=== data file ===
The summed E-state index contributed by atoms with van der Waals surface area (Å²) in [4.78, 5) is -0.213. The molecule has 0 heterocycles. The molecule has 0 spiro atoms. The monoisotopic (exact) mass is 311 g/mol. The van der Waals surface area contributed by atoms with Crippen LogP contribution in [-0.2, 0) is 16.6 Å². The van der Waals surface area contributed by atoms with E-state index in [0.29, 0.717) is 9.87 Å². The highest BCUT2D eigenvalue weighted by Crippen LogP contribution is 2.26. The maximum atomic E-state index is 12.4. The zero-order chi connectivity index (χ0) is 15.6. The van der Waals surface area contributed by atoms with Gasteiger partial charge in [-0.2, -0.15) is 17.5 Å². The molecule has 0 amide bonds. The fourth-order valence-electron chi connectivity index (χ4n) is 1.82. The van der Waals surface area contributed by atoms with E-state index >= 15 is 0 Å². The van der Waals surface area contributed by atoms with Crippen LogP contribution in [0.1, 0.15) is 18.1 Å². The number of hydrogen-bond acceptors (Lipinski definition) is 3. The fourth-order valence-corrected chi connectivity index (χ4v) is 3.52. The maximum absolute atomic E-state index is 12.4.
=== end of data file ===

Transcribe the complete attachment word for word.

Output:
The summed E-state index contributed by atoms with van der Waals surface area (Å²) in [4.78, 5) is -0.213. The molecule has 0 heterocycles. The molecule has 0 spiro atoms. The monoisotopic (exact) mass is 311 g/mol. The van der Waals surface area contributed by atoms with Crippen LogP contribution in [-0.2, 0) is 16.6 Å². The van der Waals surface area contributed by atoms with E-state index in [0.29, 0.717) is 9.87 Å². The highest BCUT2D eigenvalue weighted by Crippen LogP contribution is 2.26. The maximum atomic E-state index is 12.4. The zero-order chi connectivity index (χ0) is 15.6. The van der Waals surface area contributed by atoms with Gasteiger partial charge in [-0.2, -0.15) is 17.5 Å². The molecule has 0 amide bonds. The fourth-order valence-electron chi connectivity index (χ4n) is 1.82. The van der Waals surface area contributed by atoms with E-state index >= 15 is 0 Å². The van der Waals surface area contributed by atoms with Crippen LogP contribution in [0.1, 0.15) is 18.1 Å². The number of hydrogen-bond acceptors (Lipinski definition) is 3. The fourth-order valence-corrected chi connectivity index (χ4v) is 3.52. The maximum absolute atomic E-state index is 12.4.